The ZEITmagazin series is the heart of Juergen Teller's solo show. Along with it is presented a selection of his photographic work like Vivienne Westwood, Charlotte Rampling, Richard Hamilton etc..
JUERGEN TELLER was born in Erlangen (Germany) in 1964, he studied at Bayerische Staatslehranstalt für Photographie in Munich. Juergen Teller has lived and worked in London since 1986.
Selected exhibitions: 2010 Calves and Thighs / Photoespana, Sala de Exposiciones Alcá 31, Madrid; Touch me, Le Consortium Rue Quentin, Dijon, France; Juergen Teller, Kunsthalle Nürnberg; 2009 Juergen Teller, Lehmann Maupin, New York; Teller, De Hallen, Harlem, Netherlands; 2007 Venice Biennale; 2006 Do you know what I mean, Fondation Cartier pour l'art contemporain, Paris; 2005 Louis VX, Contemporary Fine Arts, Berlin; Juergen Teller, Modern Art, London; 2004 Ich bin vierzig, Kunsthalle Wien, Vienna; Tracht, Kunsthalle Mannheim, Germany; Fashioning Fiction: Photography since 1990, MOMA, Museum of Modern Art, New York; 2001 Century Cities, Tate Modern, London.
„We at the ZEITmagazin have been fans of Juergen Teller for years, because he combines fashion and art, celebrities and unknowns, the professional and the private in a unique way - bluntly, without any false concerns, but with a good sense of humour. Andreas Wellnitz, ZEITmagazin’s picture editor, and myself visited Juergen Teller during the summer of 2009 in London. We suggested an outline for a column: one picture a week, plus text, both by Juergen.
Juergen then developed the concept, which, as always with him, is defined by his attitude towards life: always on the move, meeting the most varying people, then staying at home with his family again. So the title of the series came up: Unterwegs mit Juergen Teller. One week the photographer reports on the making of the images, another week he explains his shooting concept, and then he writes about his relationship with his subjects in front of his camera. Repeatedly he puts himself into the picture. With this unique combination of photograph and text the viewer becomes a reader and the reader becomes a viewer, diving into the world of one of today’s most formative photographers. Juergen Teller’s work is being extended by one dimension, with these mini-essays written in an unmistakably Franconian-British style.” (quot. Christoph Amend, October 2010)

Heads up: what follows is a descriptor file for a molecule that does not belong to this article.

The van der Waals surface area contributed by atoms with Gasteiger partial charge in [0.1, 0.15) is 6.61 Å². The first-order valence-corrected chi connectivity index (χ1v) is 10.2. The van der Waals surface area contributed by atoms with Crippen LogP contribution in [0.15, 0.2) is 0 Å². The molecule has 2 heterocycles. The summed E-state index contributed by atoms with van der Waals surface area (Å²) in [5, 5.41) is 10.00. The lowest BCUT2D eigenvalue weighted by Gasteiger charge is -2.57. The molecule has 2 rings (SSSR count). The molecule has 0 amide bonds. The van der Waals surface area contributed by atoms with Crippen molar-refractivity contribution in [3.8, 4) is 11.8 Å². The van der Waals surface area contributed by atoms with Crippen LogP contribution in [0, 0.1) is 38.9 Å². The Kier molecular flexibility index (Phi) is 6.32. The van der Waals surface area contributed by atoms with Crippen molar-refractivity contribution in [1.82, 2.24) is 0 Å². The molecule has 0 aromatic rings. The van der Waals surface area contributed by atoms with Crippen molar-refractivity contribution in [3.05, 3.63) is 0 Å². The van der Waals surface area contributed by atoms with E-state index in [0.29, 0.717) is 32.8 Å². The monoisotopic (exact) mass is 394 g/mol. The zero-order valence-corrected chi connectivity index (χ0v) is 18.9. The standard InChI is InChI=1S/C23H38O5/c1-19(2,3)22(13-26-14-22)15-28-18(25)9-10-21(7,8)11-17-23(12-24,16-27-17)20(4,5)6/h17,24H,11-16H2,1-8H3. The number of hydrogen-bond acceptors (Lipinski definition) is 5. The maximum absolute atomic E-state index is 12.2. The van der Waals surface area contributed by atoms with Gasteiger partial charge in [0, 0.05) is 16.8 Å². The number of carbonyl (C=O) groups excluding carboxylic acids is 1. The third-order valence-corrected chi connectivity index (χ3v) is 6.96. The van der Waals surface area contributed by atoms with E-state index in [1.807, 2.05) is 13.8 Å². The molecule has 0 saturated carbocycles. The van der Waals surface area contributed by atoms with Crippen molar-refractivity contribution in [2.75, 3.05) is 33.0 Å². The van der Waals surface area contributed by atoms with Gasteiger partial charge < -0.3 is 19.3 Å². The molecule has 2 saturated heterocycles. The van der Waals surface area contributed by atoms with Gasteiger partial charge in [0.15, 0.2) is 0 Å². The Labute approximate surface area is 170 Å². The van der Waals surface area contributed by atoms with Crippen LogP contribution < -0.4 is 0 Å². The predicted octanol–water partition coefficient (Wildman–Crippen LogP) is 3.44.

This ZEITmagazin series is the heart of Juergen Teller’s first solo show at Christine König Galerie in Vienna. Along with it we present a selection of his photographic work (Vivienne Westwood, Charlotte Rampling, Richard Hamilton et al.). „Bubenreuth, summer, 1971. I’m standing on a three-metre stack of wood. Juergen is right behind me. I jump and land, my legs trembling, in one of the small circles we have marked out with sharp, pointed stakes - uninjured and relieved. Juergen, two years younger than me, jumps next, not far enough, and sustains a deep, tearing flesh wound. We stare at each other for a moment, in sheer horror, before he rushes into the house. (...) Juergen has always gone further than other people.He never stops at the point where I, for one, have reached my limit. But Juergen goes on jumping as though he had nothing to lose, or everything. He never complains - not about his injuries, a difficult childhood, not about having to sleep in an old Mercedes in London when he was penniless. He’s always kept going, and it’s still the same. (...) In his column in ZEITmagazin, Juergen wrote that he loves losing control. That’s what drives him on, maybe it’s the feeling of so often being on the brink of losing his grip and his footing yet still being in command of the situation.“ (quot. Helmut Teller, in: Calves and Thighs, Juergen Teller; TF. Editores, Madrid, 2010)
“I fantasise being photographed as the European intellectual, at some café table on a boulevard, or in my library, against the backdrop of my bookshelves. I shall look serious, even slightly mysterious, lost in thought, as though I were unaware of the photographer and his assistants. But I would probably end up looking effete, obnoxious and self-important. How he managed to photograph David Hockney lounging about in his mother’s living room, smoking and covered in the ash from all his cigarettes, for all the world like some anonymous and grubby old man from the north of England, I have no idea. It is as if the artist had never heard of California much less dreamt of beautiful boys, lawn sprinklers and swimming pools. (…) When Juergen Teller photographed me I wondered if he had somehow managed to capture my soul in that little black box of his, rather than just my vanity and my narcissism, my ridiculousness. But what he really tries to photograph, I have decided, is the folly of being alive. This is true throughout his photography, as much in his fashion work as it is in his portraits and his other kinds of photographs.” (quot. Adrian Searle, in: Calves and Thighs, Juergen Teller; TF. Editores, Madrid, 2010)
Image: Juergen Teller, Vivienne Westwood No.1, London 2009. Courtesy Juergen Teller und Christine König Galerie, Vienna
Opening Tuesday, November 16, 2010, 7 - 9 p.m. The artist is present
CHRISTINE KÖNIG GALERIE e.U.
Schleifmühlgasse 1A, A-1040 Vienna
Hours: Tuesday - Friday 11 a.m. - 7 p.m.
Saturday 11 a.m. - 3 p.m.